Turkish (Turkish: [1] Türkçe (help·info)), also referred to as Istanbul Turkish,[7][8] or Anatolian Turkish, is a language spoken as a native language by over 83 million people worldwide,[4][5][9] making it the most commonly spoken of the Turkic languages. Its speakers are located predominantly in Turkey and Northern Cyprus with smaller groups in Iraq, Greece, Bulgaria, the Republic of Macedonia, Kosovo[a], Albania and other parts of Eastern Europe. Turkish is also spoken by several million people of immigrant origin in Western Europe, particularly in Germany.

The roots of the language can be traced to Central Asia, with the first known written records dating back nearly 1,300 years. To the west, the influence of Ottoman Turkish—the variety of the Turkish language that was used as the administrative and literary language of the Ottoman Empire—spread as the Ottoman Empire expanded. In 1928, as one of Atatürk's Reforms in the early years of the Republic of Turkey, the Ottoman script was replaced with a Latin alphabet. Concurrently, the newly founded Turkish Language Association initiated a drive to reform and standardize the language.

The distinctive characteristics of Turkish are vowel harmony and extensive agglutination. The basic word order of Turkish is subject–object–verb. Turkish has no noun classes or grammatical gender. Turkish has a strong T-V distinction and usage of honorifics. Turkish uses second-personpronouns that distinguish varying levels of politeness, social distance, age, courtesy or familiarity toward the addressee. The plural second-person pronoun and verb forms are used referring to a single person out of respect. On occasion, double plural second-person "sizler" may be used to refer to a much-respected person.

Resources[edit | edit source]

Rosetta Stone[edit | edit source]

  • Online service only.
  • Teaches a range of set phrases, rather than trying to instill a grasp of grammar.
  • Generally considered overpriced and ineffective.

Pimsleur[edit | edit source]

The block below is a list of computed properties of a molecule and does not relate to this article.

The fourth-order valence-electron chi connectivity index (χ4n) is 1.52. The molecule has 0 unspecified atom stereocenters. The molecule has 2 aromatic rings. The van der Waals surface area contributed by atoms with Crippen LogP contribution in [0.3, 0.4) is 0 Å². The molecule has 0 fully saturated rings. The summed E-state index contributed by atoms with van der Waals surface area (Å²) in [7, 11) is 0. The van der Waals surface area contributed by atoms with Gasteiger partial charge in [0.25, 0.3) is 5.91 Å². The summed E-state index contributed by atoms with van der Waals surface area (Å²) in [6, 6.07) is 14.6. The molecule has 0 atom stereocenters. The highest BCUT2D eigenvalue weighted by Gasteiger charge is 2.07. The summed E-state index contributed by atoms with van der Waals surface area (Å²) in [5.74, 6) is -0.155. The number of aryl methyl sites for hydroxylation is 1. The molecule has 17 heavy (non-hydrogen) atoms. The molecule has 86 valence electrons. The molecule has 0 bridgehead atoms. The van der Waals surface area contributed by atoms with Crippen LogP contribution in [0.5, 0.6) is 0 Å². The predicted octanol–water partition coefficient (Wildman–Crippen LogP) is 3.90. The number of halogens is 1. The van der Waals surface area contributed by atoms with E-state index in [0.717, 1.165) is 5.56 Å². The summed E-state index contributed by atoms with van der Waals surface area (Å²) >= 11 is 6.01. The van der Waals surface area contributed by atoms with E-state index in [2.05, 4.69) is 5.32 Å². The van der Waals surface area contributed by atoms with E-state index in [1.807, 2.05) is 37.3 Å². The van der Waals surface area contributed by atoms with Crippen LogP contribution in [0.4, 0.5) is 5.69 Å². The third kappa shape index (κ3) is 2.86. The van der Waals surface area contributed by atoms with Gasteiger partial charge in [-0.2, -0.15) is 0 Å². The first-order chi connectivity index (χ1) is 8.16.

• 1 level available with 30 total lessons + bonus material
  • Recommended as a learning tool.
  • Strongly recommended not to be used as the only tool.
  • Covers mainly speaking and being able to hold a conversation.
  • Easy to use, just open the audio file and repeat.
  • http://www.pimsleur.com/Learn-Turkish Try a free lesson!
  • Very expensive.

Duolingo[edit | edit source]

Books and .PDF files[edit | edit source]

  • Tutunamayanlar - Oğuz Atay (the author uses a very complex and unusual Turkish, so avoid this book until you are confident about your skills. Even the native speakers have a hard time understanding this book.)

News[edit | edit source]

Movies and TV[edit | edit source]

Subtitles[edit | edit source]

Movies[edit | edit source]

TV shows[edit | edit source]

  • Bizim Evin Halleri (Life, Family, Drama) (Total Turkish family presentation, well depicted. Boring but can teach lots about Turkish people + Longest lasted Turkish TV show)
  • Leyla ile Mecnun (Comedy)
  • Geniş Aile (Comedy)
  • Muhteşem Yüzyıl (Historical Drama) => Show about political affairs and drama in the Ottoman Empire during its Golden Age under Suleiman I, basically a historical House of Cards
  • Behzat Ç. (Crime, Drama)
  • Çemberimde Gül Oya (1970s Turkey, Historical Drama) => What is good about this tv series is it teaches you a bit about the country's history
  • Arka Sokaklar

Cartoons[edit | edit source]

  • Pembe ve Mavi (Adult, Comedy)
  • Fırıldak Ailesi (Comedy)
  • Dede Korkut Hikayeleri (History, Fantasy)
  • More can be found at TRT Çocuk Youtube Channel

Anime[edit | edit source]

TV stations[edit | edit source]

Music[edit | edit source]

  • Teoman
  • Cem Adrian
  • Mor ve Ötesi
  • Erkan Ogur
  • Barış Manço
  • Fazıl Say
  • Cem Karaca
  • Moğollar
  • Erkin Koray
  • Tarkan

Brotips[edit | edit source]

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